Thursday, November 8, 2012
My DS is breaking up with me
We had coaches. In my case my district superintendent was my coach. I had a half-hour of my superintendent's time and attention once a month. It was great.
I could talk about issues and problems I was facing in ministry and decisions I had to make. My superintendent would think it through with me. Next month he or she would start the conversation by asking me how the decision I'd made during our last conversation actually worked out.
I felt as if someone at the conference level was thinking about my work and trying to help me figure things out. Someone had an investment in me and my pastoral leadership. Someone was helping me do the hard things that pastors are sometimes required to do.
It is over.
At a meeting earlier this week, the dean of the cabinet announced that there would be no more coaching.
If I heard and understood correctly, the reason is because the leaders of the conference and their consultants believe that superintendents who evaluate and appoint pastors can not be our coaches because we will not be honest with the person who evaluates and appoints us.
Oh my. Frankly, I want the person responsible to evaluate and appoint me to be listening to me and talking with me. How can anybody who doesn't talk to me about my work evaluate me? How will they know how I think and how I go about making decisions?
I think we are confusing coaching with therapy or pastoral care. I don't want my superintendent to be my therapist or counsellor. I don't want to tell my superintendent my dreams and secrets. I really don't care if my superintendent visits me in the hospital. I don't need a pastor. I need someone to help me do my work well.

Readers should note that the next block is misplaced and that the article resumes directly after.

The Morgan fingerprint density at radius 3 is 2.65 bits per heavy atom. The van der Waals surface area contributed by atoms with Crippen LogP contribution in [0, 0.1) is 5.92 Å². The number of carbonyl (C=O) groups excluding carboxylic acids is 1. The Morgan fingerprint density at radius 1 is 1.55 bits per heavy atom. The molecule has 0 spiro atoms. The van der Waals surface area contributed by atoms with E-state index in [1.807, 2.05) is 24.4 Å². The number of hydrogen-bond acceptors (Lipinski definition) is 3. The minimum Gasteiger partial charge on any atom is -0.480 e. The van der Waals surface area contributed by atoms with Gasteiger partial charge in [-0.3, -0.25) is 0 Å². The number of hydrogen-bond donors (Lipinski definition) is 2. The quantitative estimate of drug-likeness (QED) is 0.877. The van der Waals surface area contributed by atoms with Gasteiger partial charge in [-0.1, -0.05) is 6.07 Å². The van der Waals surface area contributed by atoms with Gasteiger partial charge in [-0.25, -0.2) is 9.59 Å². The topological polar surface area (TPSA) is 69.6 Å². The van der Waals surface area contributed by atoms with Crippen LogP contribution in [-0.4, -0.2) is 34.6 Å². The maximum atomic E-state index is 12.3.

I want my superintendent to help me think and decide about my work, not my psyche or marriage. I want my superintendent to challenge me when I am not thinking clearly or wisely about my work. I want my superintendent to encourage me when I am. I want my superintendent to hold me accountable to do the hard stuff I don't want to do but know I must do to be an effective leader.
What I'd actually like is to have a supervisor who gives me feedback on what I am doing effectively and what isn't working. Supervision is not a bad thing. Coaching was the closest thing to supervision I have ever experienced with a superintendent.
It is over.
Now our superintendents will hold district meetings for pastors a couple times a year and chair our charge conferences. I suppose this is easier and less time consuming than actually talking with us. I can't imagine it being more fulfilling. Probably less risky. If anything goes wrong, they won't know anything about it if they haven't been talking with us.
But will this really help them evaluate and appoint us better than, like, having conversations with us?
What kind of logic is this? Superintendents can not be our coaches because we don't trust them so they are going to stop talking to us regularly? Not talking with us is an interesting way to handle a trust issue.